When the auteur theory, arguing that a film is primarily a reflection of its director and their creative vision, was originally put forward, another issue was inadvertently raised: content versus execution. Can a director overcome a trite premise and create a masterpiece or, more precisely, can a filmmaker take a seemingly broad and cliche story and create something that reaches the level of masterful social commentary? If we are to use Andrea Arnold’s 2009 film “Fish Tank” as a case study, then the answer seems to be a resounding “yes.”
In “Fish Tank,” a young, impoverished girl named Mia (Katie Jarvis) dreams of becoming a professional dancer. Through her hopeless surroundings, an older man, Connor (Michael Fassbender), arrives with the hope that she so desperately needs, encouraging her to follow her dream. In the wrong hands, “Fish Tank” could have easily been a paint-by-numbers story of inspiration that would fit perfectly into the 2 a.m. slot on the Lifetime Movie Network. In the hands of Andrea Arnold, though, the film becomes a harsh, introspective look at what dreams really are and how our environment shapes them. So many films irresponsibly portray the meteoric rise from poverty to success as a foregone conclusion that it has been engrained as truth in our current cultural landscape. The social maxim is that if you work hard enough, you can overcome any obstacle to obtain the dream life that you believe you deserve.
Refreshingly, “Fish Tank” and Andrea Arnold seem intent on truly deconstructing this belief. While Mia is technically the protagonist of the film, she appears anything but for the first 10 minutes. Scowling and mocking everyone in her path, even taking time to break a nose or two, Mia seems intent on being the antagonist of her own story. The reason for this self-destructive behavior, which seems like an active attempt to be disliked, is as basic as this: it is self-defense. Her environment, which includes her own disinterested mother, is harsh. So harsh that it will attack the moment a person reveals anything that resembles weakness. This is the true conflict of the movie — not whether Mia can succeed as a dancer, but whether she will have the bravery to admit that she has a dream. In her world, hopes and dreams are the biggest weaknesses of all.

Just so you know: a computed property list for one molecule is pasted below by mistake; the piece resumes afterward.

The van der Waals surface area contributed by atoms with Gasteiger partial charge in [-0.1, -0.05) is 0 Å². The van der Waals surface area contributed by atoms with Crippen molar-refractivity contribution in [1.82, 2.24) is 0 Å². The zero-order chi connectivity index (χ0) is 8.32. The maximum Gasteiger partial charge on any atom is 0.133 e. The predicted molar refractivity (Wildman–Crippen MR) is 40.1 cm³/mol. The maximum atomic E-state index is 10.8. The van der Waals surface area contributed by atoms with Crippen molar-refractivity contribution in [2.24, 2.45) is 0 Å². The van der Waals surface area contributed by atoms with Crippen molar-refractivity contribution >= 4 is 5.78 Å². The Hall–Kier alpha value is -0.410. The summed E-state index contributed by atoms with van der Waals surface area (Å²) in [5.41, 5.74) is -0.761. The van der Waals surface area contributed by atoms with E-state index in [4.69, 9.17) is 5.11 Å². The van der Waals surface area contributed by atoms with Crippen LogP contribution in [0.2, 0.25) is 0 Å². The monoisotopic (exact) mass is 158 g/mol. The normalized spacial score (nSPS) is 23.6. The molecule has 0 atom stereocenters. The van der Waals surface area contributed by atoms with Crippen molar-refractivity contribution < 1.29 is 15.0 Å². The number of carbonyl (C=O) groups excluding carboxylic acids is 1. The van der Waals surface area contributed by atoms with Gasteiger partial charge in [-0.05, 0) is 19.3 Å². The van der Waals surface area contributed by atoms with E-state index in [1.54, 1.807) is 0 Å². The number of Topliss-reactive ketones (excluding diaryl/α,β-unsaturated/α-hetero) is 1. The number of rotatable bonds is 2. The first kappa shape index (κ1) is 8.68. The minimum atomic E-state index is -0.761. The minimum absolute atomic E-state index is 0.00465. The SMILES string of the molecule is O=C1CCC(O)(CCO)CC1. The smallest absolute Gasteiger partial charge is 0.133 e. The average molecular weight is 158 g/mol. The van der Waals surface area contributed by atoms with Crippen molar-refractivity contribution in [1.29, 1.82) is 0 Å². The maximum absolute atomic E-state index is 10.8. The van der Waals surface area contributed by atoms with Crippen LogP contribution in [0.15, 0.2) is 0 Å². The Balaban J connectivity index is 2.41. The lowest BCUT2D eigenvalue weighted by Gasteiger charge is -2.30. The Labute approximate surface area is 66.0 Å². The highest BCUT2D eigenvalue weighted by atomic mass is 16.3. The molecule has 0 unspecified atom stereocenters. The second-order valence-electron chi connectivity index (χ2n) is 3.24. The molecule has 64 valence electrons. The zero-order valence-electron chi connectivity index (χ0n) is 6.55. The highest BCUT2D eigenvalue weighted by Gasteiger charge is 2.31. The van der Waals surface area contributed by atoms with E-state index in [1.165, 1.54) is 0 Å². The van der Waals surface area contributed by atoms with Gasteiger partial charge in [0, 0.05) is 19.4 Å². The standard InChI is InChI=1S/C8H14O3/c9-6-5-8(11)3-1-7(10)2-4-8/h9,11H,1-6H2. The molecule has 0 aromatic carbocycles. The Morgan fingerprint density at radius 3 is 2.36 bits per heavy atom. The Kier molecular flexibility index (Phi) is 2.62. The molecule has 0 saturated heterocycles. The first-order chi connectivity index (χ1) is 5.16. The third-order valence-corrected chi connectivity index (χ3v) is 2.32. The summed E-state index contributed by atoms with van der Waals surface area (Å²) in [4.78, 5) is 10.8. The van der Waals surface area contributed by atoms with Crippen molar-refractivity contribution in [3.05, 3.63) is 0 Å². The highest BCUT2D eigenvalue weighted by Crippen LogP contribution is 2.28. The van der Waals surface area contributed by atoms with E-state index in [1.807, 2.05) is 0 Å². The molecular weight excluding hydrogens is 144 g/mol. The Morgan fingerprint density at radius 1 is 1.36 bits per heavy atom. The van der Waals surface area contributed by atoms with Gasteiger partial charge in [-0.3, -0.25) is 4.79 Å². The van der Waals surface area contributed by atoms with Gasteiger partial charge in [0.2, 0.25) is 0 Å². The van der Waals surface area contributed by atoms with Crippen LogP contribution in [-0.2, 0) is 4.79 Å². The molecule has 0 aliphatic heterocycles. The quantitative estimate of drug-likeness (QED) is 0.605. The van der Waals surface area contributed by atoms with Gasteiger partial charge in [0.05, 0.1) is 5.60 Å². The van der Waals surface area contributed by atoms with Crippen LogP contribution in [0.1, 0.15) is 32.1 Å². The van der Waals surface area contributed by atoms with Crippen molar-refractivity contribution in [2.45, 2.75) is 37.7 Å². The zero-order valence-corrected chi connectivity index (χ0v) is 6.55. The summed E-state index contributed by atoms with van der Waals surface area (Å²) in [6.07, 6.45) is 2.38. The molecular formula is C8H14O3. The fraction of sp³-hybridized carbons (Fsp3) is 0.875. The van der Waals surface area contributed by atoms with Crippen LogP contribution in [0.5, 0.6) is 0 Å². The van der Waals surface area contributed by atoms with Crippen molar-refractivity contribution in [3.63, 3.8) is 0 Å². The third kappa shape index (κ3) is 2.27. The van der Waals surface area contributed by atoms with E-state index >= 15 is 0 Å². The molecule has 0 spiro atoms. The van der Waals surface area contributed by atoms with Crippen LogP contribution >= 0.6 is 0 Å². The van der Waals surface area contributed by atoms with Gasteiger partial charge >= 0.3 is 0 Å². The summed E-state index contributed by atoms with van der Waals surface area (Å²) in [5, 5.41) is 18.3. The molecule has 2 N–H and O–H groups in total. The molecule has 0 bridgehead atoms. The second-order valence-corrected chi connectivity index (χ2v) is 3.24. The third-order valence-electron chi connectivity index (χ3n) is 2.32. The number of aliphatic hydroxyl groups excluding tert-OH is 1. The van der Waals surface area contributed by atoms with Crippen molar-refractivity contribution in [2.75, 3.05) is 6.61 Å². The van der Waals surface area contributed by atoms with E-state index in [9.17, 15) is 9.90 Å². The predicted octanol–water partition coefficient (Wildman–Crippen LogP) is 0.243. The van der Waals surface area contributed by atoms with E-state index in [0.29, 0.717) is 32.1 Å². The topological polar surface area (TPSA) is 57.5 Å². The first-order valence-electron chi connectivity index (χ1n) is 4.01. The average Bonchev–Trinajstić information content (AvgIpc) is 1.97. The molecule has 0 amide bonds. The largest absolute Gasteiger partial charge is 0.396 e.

Arnold decided to shoot the entirety of the movie with a handheld camera that almost always follows behind Mia. It’s almost as if the camera, and ostensibly the audience, is an active participant in the movie. Mia’s world is not simply vividly depicted for the plot’s sake. The audience are forced to wallow in this hopeless landscape to the point that it almost feels as if they are trapped as well. Adding to this sense of imprisonment is the fact that “Fish Tank” was filmed in the boxy 4:3 ratio. There are no wide, spacious compositions in the film. The audience is stuck in this small, tough space with Mia and her surroundings, never allowed to watch passively from the periphery.
Another notable component of “Fish Tank” is the brilliant acting. At this point, filmgoers know who Michael Fassbender is. His career has ascended to such a high level that he has been able to play Magneto in “X-Men: First Class” and an android in Ridley Scott’s “Prometheus.” Before Fassbender’s star was blessed by the Hollywood gods, however, he made a career out of intimate, character-based dramas. “Fish Tank” is no exception. Fassbender manages to walk that fine line between the audience loving and hating his character with a skill that few working actors are capable of. The truly impressive acting work in “Fish Tank,” though, comes from Fassbender’s co-star, Katie Jarvis. Her portrayal of the emotionally damaged and volatile Mia is not really so much of a performance as an explosion of raw emotion. “Fish Tank” leans heavily on Jarvis and she seems to have no problem supporting that weight.
“Fish Tank” is not a movie that will reinforce any fuzzy feelings about the rags-to-riches mold. Some people may even find it depressingly pessimistic. But in a life where pessimism is a small hop from realism, “Fish Tank” manages to analyze and capture how close that small hop can come to either affirm or destroy a life. And for a movie that is, on the surface, about a girl who wants to be a dancer, the fact that that reality is even examined makes “Fish Tank” a unique film that should be seen.
“Fish Tank” is currently available to stream via Netflix.